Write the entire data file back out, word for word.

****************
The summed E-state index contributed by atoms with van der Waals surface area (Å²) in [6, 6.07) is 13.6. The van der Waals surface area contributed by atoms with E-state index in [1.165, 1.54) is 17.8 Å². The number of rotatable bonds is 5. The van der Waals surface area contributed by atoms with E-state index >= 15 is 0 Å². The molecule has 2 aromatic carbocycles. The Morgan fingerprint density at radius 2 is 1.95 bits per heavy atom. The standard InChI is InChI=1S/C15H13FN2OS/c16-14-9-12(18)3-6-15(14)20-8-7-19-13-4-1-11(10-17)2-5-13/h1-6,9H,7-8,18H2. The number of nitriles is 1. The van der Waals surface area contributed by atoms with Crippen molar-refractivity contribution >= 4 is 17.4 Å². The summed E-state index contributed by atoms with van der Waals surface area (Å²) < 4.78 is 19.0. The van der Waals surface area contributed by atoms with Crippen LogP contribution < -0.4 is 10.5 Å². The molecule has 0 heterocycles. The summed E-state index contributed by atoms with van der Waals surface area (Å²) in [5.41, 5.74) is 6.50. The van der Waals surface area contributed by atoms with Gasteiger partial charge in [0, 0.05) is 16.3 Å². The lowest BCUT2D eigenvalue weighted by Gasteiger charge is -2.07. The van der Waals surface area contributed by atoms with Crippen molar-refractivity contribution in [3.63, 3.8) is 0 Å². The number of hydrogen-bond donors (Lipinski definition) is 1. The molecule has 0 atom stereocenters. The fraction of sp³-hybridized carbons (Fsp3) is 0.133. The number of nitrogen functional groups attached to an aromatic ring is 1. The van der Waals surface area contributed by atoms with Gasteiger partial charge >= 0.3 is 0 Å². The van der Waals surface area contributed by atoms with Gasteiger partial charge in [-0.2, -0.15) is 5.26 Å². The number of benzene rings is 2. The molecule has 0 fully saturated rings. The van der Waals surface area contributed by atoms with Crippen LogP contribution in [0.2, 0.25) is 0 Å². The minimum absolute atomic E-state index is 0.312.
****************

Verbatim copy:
The summed E-state index contributed by atoms with van der Waals surface area (Å²) in [6, 6.07) is 13.6. The van der Waals surface area contributed by atoms with E-state index in [1.165, 1.54) is 17.8 Å². The number of rotatable bonds is 5. The van der Waals surface area contributed by atoms with E-state index >= 15 is 0 Å². The molecule has 2 aromatic carbocycles. The Morgan fingerprint density at radius 2 is 1.95 bits per heavy atom. The standard InChI is InChI=1S/C15H13FN2OS/c16-14-9-12(18)3-6-15(14)20-8-7-19-13-4-1-11(10-17)2-5-13/h1-6,9H,7-8,18H2. The number of nitriles is 1. The van der Waals surface area contributed by atoms with Crippen molar-refractivity contribution >= 4 is 17.4 Å². The summed E-state index contributed by atoms with van der Waals surface area (Å²) < 4.78 is 19.0. The van der Waals surface area contributed by atoms with Crippen LogP contribution < -0.4 is 10.5 Å². The molecule has 0 heterocycles. The summed E-state index contributed by atoms with van der Waals surface area (Å²) in [5.41, 5.74) is 6.50. The van der Waals surface area contributed by atoms with Gasteiger partial charge in [0, 0.05) is 16.3 Å². The lowest BCUT2D eigenvalue weighted by Gasteiger charge is -2.07. The van der Waals surface area contributed by atoms with Crippen molar-refractivity contribution in [3.63, 3.8) is 0 Å². The number of hydrogen-bond donors (Lipinski definition) is 1. The molecule has 0 atom stereocenters. The fraction of sp³-hybridized carbons (Fsp3) is 0.133. The number of nitrogen functional groups attached to an aromatic ring is 1. The van der Waals surface area contributed by atoms with Gasteiger partial charge >= 0.3 is 0 Å². The van der Waals surface area contributed by atoms with Gasteiger partial charge in [-0.2, -0.15) is 5.26 Å². The number of benzene rings is 2. The molecule has 0 fully saturated rings. The van der Waals surface area contributed by atoms with Crippen LogP contribution in [0.2, 0.25) is 0 Å². The minimum absolute atomic E-state index is 0.312.